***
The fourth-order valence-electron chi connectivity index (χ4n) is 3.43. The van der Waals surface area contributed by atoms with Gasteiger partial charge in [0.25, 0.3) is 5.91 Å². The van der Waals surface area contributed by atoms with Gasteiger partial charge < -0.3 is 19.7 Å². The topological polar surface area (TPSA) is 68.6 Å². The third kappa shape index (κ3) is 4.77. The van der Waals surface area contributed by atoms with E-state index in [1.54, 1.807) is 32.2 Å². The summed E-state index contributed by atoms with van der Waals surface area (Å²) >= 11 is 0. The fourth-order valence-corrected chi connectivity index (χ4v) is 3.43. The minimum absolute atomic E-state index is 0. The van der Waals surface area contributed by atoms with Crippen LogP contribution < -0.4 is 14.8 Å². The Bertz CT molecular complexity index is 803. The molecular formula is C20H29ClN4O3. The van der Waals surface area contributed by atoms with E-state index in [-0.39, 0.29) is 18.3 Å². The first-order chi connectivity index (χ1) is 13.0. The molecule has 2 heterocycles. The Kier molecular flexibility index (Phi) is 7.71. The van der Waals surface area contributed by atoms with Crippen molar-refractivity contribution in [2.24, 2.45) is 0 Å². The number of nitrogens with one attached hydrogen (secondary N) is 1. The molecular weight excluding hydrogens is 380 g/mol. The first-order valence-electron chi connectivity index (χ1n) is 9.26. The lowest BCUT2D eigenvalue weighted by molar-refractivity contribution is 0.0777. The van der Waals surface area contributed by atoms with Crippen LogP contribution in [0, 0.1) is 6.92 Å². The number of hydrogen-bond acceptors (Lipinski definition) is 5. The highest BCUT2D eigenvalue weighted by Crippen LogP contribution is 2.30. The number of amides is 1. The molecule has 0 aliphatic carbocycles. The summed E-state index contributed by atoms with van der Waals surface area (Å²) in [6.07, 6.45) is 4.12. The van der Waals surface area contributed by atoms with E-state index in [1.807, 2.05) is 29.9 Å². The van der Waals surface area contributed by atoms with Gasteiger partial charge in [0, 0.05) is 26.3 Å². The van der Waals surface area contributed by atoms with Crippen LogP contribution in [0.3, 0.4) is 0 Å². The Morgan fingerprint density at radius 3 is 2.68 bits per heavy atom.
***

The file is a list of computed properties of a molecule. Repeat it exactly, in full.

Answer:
The fourth-order valence-electron chi connectivity index (χ4n) is 3.43. The van der Waals surface area contributed by atoms with Gasteiger partial charge in [0.25, 0.3) is 5.91 Å². The van der Waals surface area contributed by atoms with Gasteiger partial charge < -0.3 is 19.7 Å². The topological polar surface area (TPSA) is 68.6 Å². The third kappa shape index (κ3) is 4.77. The van der Waals surface area contributed by atoms with E-state index in [1.54, 1.807) is 32.2 Å². The summed E-state index contributed by atoms with van der Waals surface area (Å²) >= 11 is 0. The fourth-order valence-corrected chi connectivity index (χ4v) is 3.43. The minimum absolute atomic E-state index is 0. The van der Waals surface area contributed by atoms with Crippen LogP contribution < -0.4 is 14.8 Å². The Bertz CT molecular complexity index is 803. The molecular formula is C20H29ClN4O3. The van der Waals surface area contributed by atoms with E-state index in [-0.39, 0.29) is 18.3 Å². The first-order chi connectivity index (χ1) is 13.0. The molecule has 2 heterocycles. The Kier molecular flexibility index (Phi) is 7.71. The van der Waals surface area contributed by atoms with Crippen molar-refractivity contribution in [2.24, 2.45) is 0 Å². The number of nitrogens with one attached hydrogen (secondary N) is 1. The molecular weight excluding hydrogens is 380 g/mol. The first-order valence-electron chi connectivity index (χ1n) is 9.26. The lowest BCUT2D eigenvalue weighted by molar-refractivity contribution is 0.0777. The van der Waals surface area contributed by atoms with Crippen LogP contribution in [0, 0.1) is 6.92 Å². The number of hydrogen-bond acceptors (Lipinski definition) is 5. The highest BCUT2D eigenvalue weighted by Crippen LogP contribution is 2.30. The number of amides is 1. The molecule has 0 aliphatic carbocycles. The summed E-state index contributed by atoms with van der Waals surface area (Å²) in [6.07, 6.45) is 4.12. The van der Waals surface area contributed by atoms with E-state index in [1.807, 2.05) is 29.9 Å². The van der Waals surface area contributed by atoms with Gasteiger partial charge in [0, 0.05) is 26.3 Å². The van der Waals surface area contributed by atoms with Crippen LogP contribution in [0.3, 0.4) is 0 Å². The Morgan fingerprint density at radius 3 is 2.68 bits per heavy atom.